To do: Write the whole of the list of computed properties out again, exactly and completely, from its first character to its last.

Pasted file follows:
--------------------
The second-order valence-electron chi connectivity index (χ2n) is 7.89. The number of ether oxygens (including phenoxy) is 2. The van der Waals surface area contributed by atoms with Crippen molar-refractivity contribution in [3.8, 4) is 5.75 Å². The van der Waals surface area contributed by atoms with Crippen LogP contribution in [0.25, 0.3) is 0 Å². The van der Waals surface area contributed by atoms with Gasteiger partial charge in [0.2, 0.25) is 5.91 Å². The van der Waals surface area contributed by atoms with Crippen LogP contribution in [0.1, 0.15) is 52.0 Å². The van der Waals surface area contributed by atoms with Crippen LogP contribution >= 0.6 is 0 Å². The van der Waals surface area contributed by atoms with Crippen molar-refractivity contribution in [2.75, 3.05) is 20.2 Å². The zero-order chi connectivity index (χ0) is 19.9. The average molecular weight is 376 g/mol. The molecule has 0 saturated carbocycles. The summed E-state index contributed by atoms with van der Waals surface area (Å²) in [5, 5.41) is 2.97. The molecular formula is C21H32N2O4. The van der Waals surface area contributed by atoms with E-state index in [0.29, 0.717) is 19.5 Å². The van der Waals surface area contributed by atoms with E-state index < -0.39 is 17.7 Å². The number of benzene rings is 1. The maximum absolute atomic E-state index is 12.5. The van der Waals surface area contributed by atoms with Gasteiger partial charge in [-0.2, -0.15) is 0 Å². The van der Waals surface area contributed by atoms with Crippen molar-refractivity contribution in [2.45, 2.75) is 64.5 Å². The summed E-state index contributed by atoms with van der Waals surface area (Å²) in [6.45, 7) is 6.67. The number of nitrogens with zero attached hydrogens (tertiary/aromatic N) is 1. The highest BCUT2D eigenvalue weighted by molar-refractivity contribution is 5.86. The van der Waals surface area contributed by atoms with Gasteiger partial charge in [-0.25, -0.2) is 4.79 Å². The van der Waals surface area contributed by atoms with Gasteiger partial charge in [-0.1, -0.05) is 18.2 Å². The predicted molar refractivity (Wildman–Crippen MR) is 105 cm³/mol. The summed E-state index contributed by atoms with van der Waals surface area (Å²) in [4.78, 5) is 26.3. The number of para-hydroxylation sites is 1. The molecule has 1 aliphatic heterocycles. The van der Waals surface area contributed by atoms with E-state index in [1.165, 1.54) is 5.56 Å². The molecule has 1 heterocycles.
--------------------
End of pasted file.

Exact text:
The second-order valence-electron chi connectivity index (χ2n) is 7.89. The number of ether oxygens (including phenoxy) is 2. The van der Waals surface area contributed by atoms with Crippen molar-refractivity contribution in [3.8, 4) is 5.75 Å². The van der Waals surface area contributed by atoms with Crippen LogP contribution in [0.25, 0.3) is 0 Å². The van der Waals surface area contributed by atoms with Gasteiger partial charge in [0.2, 0.25) is 5.91 Å². The van der Waals surface area contributed by atoms with Crippen LogP contribution in [0.1, 0.15) is 52.0 Å². The van der Waals surface area contributed by atoms with Crippen LogP contribution >= 0.6 is 0 Å². The van der Waals surface area contributed by atoms with Crippen molar-refractivity contribution in [2.75, 3.05) is 20.2 Å². The zero-order chi connectivity index (χ0) is 19.9. The average molecular weight is 376 g/mol. The molecule has 0 saturated carbocycles. The summed E-state index contributed by atoms with van der Waals surface area (Å²) in [5, 5.41) is 2.97. The molecular formula is C21H32N2O4. The van der Waals surface area contributed by atoms with E-state index in [0.29, 0.717) is 19.5 Å². The van der Waals surface area contributed by atoms with E-state index < -0.39 is 17.7 Å². The number of benzene rings is 1. The maximum absolute atomic E-state index is 12.5. The van der Waals surface area contributed by atoms with Gasteiger partial charge in [-0.2, -0.15) is 0 Å². The van der Waals surface area contributed by atoms with Crippen molar-refractivity contribution in [2.45, 2.75) is 64.5 Å². The summed E-state index contributed by atoms with van der Waals surface area (Å²) in [6.45, 7) is 6.67. The number of nitrogens with zero attached hydrogens (tertiary/aromatic N) is 1. The highest BCUT2D eigenvalue weighted by molar-refractivity contribution is 5.86. The van der Waals surface area contributed by atoms with Gasteiger partial charge in [-0.25, -0.2) is 4.79 Å². The van der Waals surface area contributed by atoms with Gasteiger partial charge in [-0.1, -0.05) is 18.2 Å². The predicted molar refractivity (Wildman–Crippen MR) is 105 cm³/mol. The summed E-state index contributed by atoms with van der Waals surface area (Å²) in [4.78, 5) is 26.3. The number of para-hydroxylation sites is 1. The molecule has 1 aliphatic heterocycles. The van der Waals surface area contributed by atoms with E-state index in [1.165, 1.54) is 5.56 Å². The molecule has 1 heterocycles.